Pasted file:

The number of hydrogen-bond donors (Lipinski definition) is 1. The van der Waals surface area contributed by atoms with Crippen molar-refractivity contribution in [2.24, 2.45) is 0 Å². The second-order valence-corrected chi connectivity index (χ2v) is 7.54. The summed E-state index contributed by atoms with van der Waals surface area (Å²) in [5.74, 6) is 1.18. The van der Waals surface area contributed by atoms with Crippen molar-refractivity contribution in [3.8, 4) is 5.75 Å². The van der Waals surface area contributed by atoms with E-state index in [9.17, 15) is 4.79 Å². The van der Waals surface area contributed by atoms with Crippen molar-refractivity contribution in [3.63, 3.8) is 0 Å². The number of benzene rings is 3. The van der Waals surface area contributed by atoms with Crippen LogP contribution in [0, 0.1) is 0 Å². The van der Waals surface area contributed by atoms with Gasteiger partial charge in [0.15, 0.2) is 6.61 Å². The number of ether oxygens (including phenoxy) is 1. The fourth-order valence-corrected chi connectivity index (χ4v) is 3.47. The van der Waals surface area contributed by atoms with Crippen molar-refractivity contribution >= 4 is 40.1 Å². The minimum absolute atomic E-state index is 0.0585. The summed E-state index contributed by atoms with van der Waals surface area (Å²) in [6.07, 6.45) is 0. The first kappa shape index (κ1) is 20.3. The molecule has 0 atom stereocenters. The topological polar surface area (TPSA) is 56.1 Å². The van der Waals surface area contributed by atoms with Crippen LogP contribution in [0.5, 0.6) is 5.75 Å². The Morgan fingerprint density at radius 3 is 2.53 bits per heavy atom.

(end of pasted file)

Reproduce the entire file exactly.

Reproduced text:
The number of hydrogen-bond donors (Lipinski definition) is 1. The van der Waals surface area contributed by atoms with Crippen molar-refractivity contribution in [2.24, 2.45) is 0 Å². The second-order valence-corrected chi connectivity index (χ2v) is 7.54. The summed E-state index contributed by atoms with van der Waals surface area (Å²) in [5.74, 6) is 1.18. The van der Waals surface area contributed by atoms with Crippen molar-refractivity contribution in [3.8, 4) is 5.75 Å². The van der Waals surface area contributed by atoms with E-state index in [9.17, 15) is 4.79 Å². The van der Waals surface area contributed by atoms with Crippen molar-refractivity contribution in [3.63, 3.8) is 0 Å². The number of benzene rings is 3. The van der Waals surface area contributed by atoms with Crippen LogP contribution in [0, 0.1) is 0 Å². The van der Waals surface area contributed by atoms with Gasteiger partial charge in [0.15, 0.2) is 6.61 Å². The number of ether oxygens (including phenoxy) is 1. The fourth-order valence-corrected chi connectivity index (χ4v) is 3.47. The van der Waals surface area contributed by atoms with Crippen molar-refractivity contribution >= 4 is 40.1 Å². The minimum absolute atomic E-state index is 0.0585. The summed E-state index contributed by atoms with van der Waals surface area (Å²) in [6.07, 6.45) is 0. The first kappa shape index (κ1) is 20.3. The molecule has 0 atom stereocenters. The topological polar surface area (TPSA) is 56.1 Å². The van der Waals surface area contributed by atoms with Crippen LogP contribution in [0.5, 0.6) is 5.75 Å². The Morgan fingerprint density at radius 3 is 2.53 bits per heavy atom.